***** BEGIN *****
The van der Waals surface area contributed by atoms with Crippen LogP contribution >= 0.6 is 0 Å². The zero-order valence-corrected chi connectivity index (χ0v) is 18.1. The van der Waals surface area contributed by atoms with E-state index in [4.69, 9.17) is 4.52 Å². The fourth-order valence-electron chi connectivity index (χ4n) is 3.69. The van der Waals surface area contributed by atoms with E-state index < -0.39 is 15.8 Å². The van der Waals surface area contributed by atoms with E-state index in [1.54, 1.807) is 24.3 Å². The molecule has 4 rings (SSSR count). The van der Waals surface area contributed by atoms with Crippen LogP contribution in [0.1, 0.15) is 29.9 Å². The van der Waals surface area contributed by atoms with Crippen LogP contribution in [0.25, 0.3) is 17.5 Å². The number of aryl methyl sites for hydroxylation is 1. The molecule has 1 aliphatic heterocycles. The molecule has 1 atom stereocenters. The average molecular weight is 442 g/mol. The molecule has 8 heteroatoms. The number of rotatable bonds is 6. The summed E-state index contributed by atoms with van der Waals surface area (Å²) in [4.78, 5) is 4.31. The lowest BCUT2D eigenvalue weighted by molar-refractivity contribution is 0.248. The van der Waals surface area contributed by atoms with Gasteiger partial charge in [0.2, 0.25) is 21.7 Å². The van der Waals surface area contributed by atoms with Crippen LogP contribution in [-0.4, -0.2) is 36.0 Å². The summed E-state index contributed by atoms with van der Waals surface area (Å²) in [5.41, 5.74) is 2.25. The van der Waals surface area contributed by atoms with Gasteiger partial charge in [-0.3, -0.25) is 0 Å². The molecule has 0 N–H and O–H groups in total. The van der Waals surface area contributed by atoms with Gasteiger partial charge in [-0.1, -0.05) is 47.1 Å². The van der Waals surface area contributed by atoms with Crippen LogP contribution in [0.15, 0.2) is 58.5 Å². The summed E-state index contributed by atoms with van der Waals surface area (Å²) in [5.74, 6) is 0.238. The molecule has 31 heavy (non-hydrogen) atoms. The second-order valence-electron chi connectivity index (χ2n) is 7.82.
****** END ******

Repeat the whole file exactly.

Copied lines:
The van der Waals surface area contributed by atoms with Crippen LogP contribution >= 0.6 is 0 Å². The zero-order valence-corrected chi connectivity index (χ0v) is 18.1. The van der Waals surface area contributed by atoms with E-state index in [4.69, 9.17) is 4.52 Å². The fourth-order valence-electron chi connectivity index (χ4n) is 3.69. The van der Waals surface area contributed by atoms with E-state index < -0.39 is 15.8 Å². The van der Waals surface area contributed by atoms with E-state index in [1.54, 1.807) is 24.3 Å². The molecule has 4 rings (SSSR count). The van der Waals surface area contributed by atoms with Crippen LogP contribution in [0.1, 0.15) is 29.9 Å². The van der Waals surface area contributed by atoms with Crippen LogP contribution in [0.25, 0.3) is 17.5 Å². The number of aryl methyl sites for hydroxylation is 1. The molecule has 1 aliphatic heterocycles. The molecule has 1 atom stereocenters. The average molecular weight is 442 g/mol. The molecule has 8 heteroatoms. The number of rotatable bonds is 6. The summed E-state index contributed by atoms with van der Waals surface area (Å²) in [4.78, 5) is 4.31. The lowest BCUT2D eigenvalue weighted by molar-refractivity contribution is 0.248. The van der Waals surface area contributed by atoms with Gasteiger partial charge in [0.2, 0.25) is 21.7 Å². The van der Waals surface area contributed by atoms with Crippen LogP contribution in [-0.4, -0.2) is 36.0 Å². The summed E-state index contributed by atoms with van der Waals surface area (Å²) in [5.41, 5.74) is 2.25. The van der Waals surface area contributed by atoms with Gasteiger partial charge in [-0.3, -0.25) is 0 Å². The molecule has 0 N–H and O–H groups in total. The van der Waals surface area contributed by atoms with Gasteiger partial charge in [-0.1, -0.05) is 47.1 Å². The van der Waals surface area contributed by atoms with Crippen LogP contribution in [0.15, 0.2) is 58.5 Å². The summed E-state index contributed by atoms with van der Waals surface area (Å²) in [5.74, 6) is 0.238. The molecule has 31 heavy (non-hydrogen) atoms. The second-order valence-electron chi connectivity index (χ2n) is 7.82.